A century ago, outsiders saw China as a place where nothing ever changes. Today, the country has become one of the most dynamic regions on earth. In Oracle Bones, Peter Hessler explores the human side of China's transformation, viewing modern-day China and its growing links to the Western world through the lives of a handful of ordinary people.
In the heart of China's Sichuan province, amid the terraced hills of the Yangtze River valley, lies the remote town of Fuling. Like many other small cities in this ever-evolving country, Fuling is heading down a new path of change and growth, which came into remarkably sharp focus when Peter Hessler arrived as a Peace Corps volunteer, marking the first time in more than half a century that the city had an American resident.
A liberating motorcycle journey through Africa with descriptions of the amazing people and places, the joy of big skies and the open road, and the sometimes harrowing events that would shape destiny. Into Africa tells the story of a novice motorcyclist who takes on the challenge of riding the length of the continent just because, 'it seemed like a great idea’.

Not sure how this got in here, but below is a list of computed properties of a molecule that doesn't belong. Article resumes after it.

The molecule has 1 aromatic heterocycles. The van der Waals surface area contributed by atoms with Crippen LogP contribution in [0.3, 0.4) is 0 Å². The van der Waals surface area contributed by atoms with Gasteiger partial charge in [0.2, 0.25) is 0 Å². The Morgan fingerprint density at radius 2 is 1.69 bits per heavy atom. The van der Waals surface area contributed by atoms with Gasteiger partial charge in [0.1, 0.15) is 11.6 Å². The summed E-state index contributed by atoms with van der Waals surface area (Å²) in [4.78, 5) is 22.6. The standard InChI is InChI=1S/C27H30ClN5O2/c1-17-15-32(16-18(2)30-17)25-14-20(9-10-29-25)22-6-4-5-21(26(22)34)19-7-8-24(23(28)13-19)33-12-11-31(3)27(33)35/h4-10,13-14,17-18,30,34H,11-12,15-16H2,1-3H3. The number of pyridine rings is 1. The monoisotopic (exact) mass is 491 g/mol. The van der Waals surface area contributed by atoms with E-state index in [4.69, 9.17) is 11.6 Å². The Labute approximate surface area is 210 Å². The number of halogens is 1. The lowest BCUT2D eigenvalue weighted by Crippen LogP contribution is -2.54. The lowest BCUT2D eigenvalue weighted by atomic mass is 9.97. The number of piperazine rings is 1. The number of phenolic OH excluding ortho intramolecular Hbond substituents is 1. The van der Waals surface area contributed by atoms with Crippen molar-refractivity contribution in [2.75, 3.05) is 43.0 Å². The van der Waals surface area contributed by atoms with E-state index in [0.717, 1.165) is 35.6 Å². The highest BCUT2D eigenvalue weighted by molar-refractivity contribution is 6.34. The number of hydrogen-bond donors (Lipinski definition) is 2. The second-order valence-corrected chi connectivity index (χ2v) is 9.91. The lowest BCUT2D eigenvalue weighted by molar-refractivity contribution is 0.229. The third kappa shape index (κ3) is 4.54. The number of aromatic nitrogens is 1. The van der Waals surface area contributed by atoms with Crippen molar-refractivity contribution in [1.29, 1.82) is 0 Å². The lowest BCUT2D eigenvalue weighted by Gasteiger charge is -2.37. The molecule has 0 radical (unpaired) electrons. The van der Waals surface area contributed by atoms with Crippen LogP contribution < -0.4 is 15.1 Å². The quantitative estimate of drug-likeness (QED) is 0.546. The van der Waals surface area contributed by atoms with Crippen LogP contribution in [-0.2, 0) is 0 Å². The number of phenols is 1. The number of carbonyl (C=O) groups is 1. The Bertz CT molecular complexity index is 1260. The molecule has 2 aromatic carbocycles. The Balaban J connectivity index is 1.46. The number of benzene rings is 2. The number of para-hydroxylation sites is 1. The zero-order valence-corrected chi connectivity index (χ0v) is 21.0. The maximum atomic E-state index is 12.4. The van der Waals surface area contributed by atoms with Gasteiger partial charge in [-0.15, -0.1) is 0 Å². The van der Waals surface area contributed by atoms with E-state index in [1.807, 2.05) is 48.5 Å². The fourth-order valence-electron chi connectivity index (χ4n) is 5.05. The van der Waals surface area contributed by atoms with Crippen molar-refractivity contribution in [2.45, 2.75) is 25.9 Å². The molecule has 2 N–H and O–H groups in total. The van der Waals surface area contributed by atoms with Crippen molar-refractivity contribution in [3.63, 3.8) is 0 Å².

Caribbean Smiles is a collection of happy poems that capture the spirit and feel of island living. The details describing people, animals, and landscapes will make you feel like you just had a mini vacation! This audiobook is read by the author, and her love of the Caribbean comes through her smiling voice.